Welcome to the final installment in our series of articles discussing information security. You can catch up on past articles here: #1, #2, #3, #4 and #5. This time around we’re going to discuss something that you might not normally thing about: PIN codes and passwords.
How many of you use a password on the main computer on which you keep client information so that if it’s lost or stolen the criminal doesn’t have instant access to your hard drive? How many of you use a PIN code to lock your smartphone or tablet for the same reason?
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Welcome to number five in our series of articles discussing Information Security. This time around we’re going to look at how to back-up your data securely while still allowing you to recover the information in the event of a disaster. You may want to read our previous articles here: #1, #2, #3 and #4.
Before we get into the discussion on back-ups and recovery, however, it’s important to understand what qualifies as a disaster. There have been several large scale disasters recently: the Japanese Tsunami, the Haitian Earthquake and flooding in Australia. But disasters don’t have to be large scale – and they don’t have to occur naturally. One dictionary definition of disaster is “a sudden or great misfortune or failure.” So dropping your laptop down the stairs – or your iPhone into the toilet – would qualify as personal disasters.
Welcome to number four in our series of articles discussing Information Security. You may find it helpful to read previous articles in this series: Information Security: An Introduction, Information Security: Malware Protectionand Information Security: Personally Identifiable Information.
Encryption is the word of the day and we’re going to explore what it is, why you need it and what can happen if you don’t use it. (This type of encryption differs from the encryption used by web browsers, in that the browsers only encrypt the data when traveling on the Internet. An encrypted file is secure until you unlock it with the correct key.)
Welcome to number three in our series of articles discussing Information Security. If you’re just joining, it may be helpful to familiarize yourself with the first two in the series: Information Security: An Introduction and Information Security: Malware Protection.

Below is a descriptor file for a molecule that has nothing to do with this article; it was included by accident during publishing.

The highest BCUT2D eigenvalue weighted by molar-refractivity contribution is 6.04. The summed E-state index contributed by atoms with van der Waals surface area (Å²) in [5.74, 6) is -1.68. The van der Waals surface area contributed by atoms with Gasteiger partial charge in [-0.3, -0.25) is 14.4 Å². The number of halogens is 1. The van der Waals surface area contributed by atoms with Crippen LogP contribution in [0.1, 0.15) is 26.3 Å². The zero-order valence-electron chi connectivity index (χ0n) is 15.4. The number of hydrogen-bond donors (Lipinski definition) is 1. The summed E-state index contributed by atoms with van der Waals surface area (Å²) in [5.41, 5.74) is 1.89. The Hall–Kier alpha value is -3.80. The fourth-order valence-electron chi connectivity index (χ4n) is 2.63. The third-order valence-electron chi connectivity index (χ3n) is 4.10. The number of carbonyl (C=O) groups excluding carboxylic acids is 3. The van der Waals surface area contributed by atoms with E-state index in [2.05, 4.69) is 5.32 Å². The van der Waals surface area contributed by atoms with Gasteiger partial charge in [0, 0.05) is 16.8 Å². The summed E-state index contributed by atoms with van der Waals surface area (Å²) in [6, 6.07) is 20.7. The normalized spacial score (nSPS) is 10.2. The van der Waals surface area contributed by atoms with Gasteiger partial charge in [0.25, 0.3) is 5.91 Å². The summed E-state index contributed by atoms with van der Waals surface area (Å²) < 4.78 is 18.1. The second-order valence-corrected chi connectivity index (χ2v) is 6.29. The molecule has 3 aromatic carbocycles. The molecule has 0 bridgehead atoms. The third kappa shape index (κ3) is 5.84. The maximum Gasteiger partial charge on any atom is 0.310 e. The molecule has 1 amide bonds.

If you’ve been following the news lately, you’ve certainly seen (or been affected by) some recent breaches. Whether it was the TJ MAXX breach a couple years ago or the very recent Epsilon incident (which affected Hilton Honors as well as several credit card companies), breaches are becoming front page news. What actions need to be taken will depend on the type of information that was breached, or what was done to protect it.
Why do I need to be concerned?
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Welcome to number two in our series of articles discussing Information Security. In the last article, we provided a foundation to help you understand the different aspects of Information Security and how they relate to you.
You may have noticed that this article is not called anti-malware. That’s a very deliberate choice, because malware protection is much more than just installing an anti-malware product. But before we get into details, it’s worth taking the time to define what malware is – and what it isn’t.
Although this series of articles may not sound intriguing, the information they hold is critical to the well-being of your business. Just as you help your clients understand why they need travel insurance, our purpose here is to make you aware of the benefits of understanding and adequately addressing information security in your business. It can be the difference between surviving and going out of business. Read these articles to gain an overall understanding of what and how your business should be protecting. Don’t panic! If you do not consider yourself “tech savvy” just pass this information along to your “computer guy” (be it your teenage son or the Best Buy Geek Squad) and have them take the necessary steps to protect your clients, your business and yourself.